Romine then put station WPAR in Parkersburg back on the air, having to dismantle and move it a number of times as the waters rose. Another ham, W8BRE, helped put together a 160 meter radio to link the station with the Naval Reserve station.

At Leon, WV, inactive ham Clarence Casto, W8JJA, had been off the air for three years. But with the emergency, he hastily assembled an emergency version of his station to keep the town in contact.

A few miles downstream in Point Pleasant, WV, William Stone, W8MAO, was able to use a portable 20 meter rig to notify authorities in Charleston that medical supplies were needed by air.  This station was set up in the court house on the judge’s bench.

w8yxgeneratorIn Ohio, much of the relief traffic passed through W8YX, the club station of the University of Cincinnati.  Since commercial power had become unavailable, the station operated with the generator setup shown here.  Two 15 kva alternators were run by the power takeoff of a McCormick-Deering tractor.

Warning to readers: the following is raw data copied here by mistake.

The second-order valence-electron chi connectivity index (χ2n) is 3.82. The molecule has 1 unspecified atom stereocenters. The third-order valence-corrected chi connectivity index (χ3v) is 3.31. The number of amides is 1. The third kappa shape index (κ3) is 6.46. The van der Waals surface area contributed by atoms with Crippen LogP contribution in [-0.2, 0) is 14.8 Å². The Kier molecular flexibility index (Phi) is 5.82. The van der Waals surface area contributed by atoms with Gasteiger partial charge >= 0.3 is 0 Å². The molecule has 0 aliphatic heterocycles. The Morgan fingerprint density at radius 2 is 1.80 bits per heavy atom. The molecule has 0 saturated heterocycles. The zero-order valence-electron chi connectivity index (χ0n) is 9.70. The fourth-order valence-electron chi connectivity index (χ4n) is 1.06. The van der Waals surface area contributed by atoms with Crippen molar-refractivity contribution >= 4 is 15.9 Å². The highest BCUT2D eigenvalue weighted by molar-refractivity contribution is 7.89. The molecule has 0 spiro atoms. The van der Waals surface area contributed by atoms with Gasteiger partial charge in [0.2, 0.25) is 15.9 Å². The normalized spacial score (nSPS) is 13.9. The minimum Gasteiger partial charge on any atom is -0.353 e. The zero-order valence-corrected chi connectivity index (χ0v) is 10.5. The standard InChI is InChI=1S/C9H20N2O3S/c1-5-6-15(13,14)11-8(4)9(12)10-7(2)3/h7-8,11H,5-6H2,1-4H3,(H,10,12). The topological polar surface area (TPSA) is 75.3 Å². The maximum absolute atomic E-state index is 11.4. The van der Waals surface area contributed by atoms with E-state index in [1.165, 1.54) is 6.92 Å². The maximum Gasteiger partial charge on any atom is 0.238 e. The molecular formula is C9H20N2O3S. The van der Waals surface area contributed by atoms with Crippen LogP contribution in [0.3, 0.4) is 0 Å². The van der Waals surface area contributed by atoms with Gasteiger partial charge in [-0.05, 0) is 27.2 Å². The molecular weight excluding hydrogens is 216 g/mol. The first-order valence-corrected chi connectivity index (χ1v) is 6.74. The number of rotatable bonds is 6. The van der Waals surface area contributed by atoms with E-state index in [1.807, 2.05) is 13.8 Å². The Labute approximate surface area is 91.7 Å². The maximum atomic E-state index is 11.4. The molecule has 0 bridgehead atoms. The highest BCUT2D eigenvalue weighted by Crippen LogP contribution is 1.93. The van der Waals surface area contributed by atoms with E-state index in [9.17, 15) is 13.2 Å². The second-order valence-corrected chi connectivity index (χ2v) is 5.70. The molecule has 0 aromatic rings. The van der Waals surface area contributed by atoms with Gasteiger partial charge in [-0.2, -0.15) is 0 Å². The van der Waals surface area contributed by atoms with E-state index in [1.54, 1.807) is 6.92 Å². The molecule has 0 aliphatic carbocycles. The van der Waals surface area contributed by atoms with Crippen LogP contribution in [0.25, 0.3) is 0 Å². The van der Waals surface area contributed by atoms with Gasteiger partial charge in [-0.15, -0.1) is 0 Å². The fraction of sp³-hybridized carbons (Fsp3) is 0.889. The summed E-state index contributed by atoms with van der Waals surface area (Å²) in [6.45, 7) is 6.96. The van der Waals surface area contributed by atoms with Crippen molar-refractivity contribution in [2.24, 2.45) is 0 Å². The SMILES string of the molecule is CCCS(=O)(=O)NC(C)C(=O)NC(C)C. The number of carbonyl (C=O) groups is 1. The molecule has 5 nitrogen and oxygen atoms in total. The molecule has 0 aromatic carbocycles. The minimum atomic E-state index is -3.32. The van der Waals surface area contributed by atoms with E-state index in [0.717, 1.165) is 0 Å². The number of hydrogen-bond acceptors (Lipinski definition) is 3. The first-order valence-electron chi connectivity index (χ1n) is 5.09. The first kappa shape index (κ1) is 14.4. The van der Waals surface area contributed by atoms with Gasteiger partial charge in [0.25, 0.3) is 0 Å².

In Kentucky, since Frankfort was cut off and flooded, the Governor of the state relied upon an amateur for emergency communications. W9AZY, who was also affiliated with a broadcast station, was able to set up a shortwave link between the Governor and his staff and broadcast station WLAP.

w9mwcThe man identified as “one of the flood’s ham heroes” was W.O. Bryant, W9NKD. On January 22, WHAS in Louisville broadcast the information that Carrollton, KY, population 2500, had been cut off from the outside world. The broadcast included a plea for an amateur to go there with emergency equipment. Bryant answered the call and brought his equipment by boat, where he was the only source of communications for 10 days.  Another such amateur is shown to the left, W9MWC, taking emergency equipment by boat to Shawneetown, KY, in temperatures of 12 degrees and sleet.

WLS Chicago, 1946


In this ad from the November 1946 issue of Sponsor magazine, WLS Radio in Chicago reminds its potential advertisers that it is the radio home of tomorrow’s friendly audience.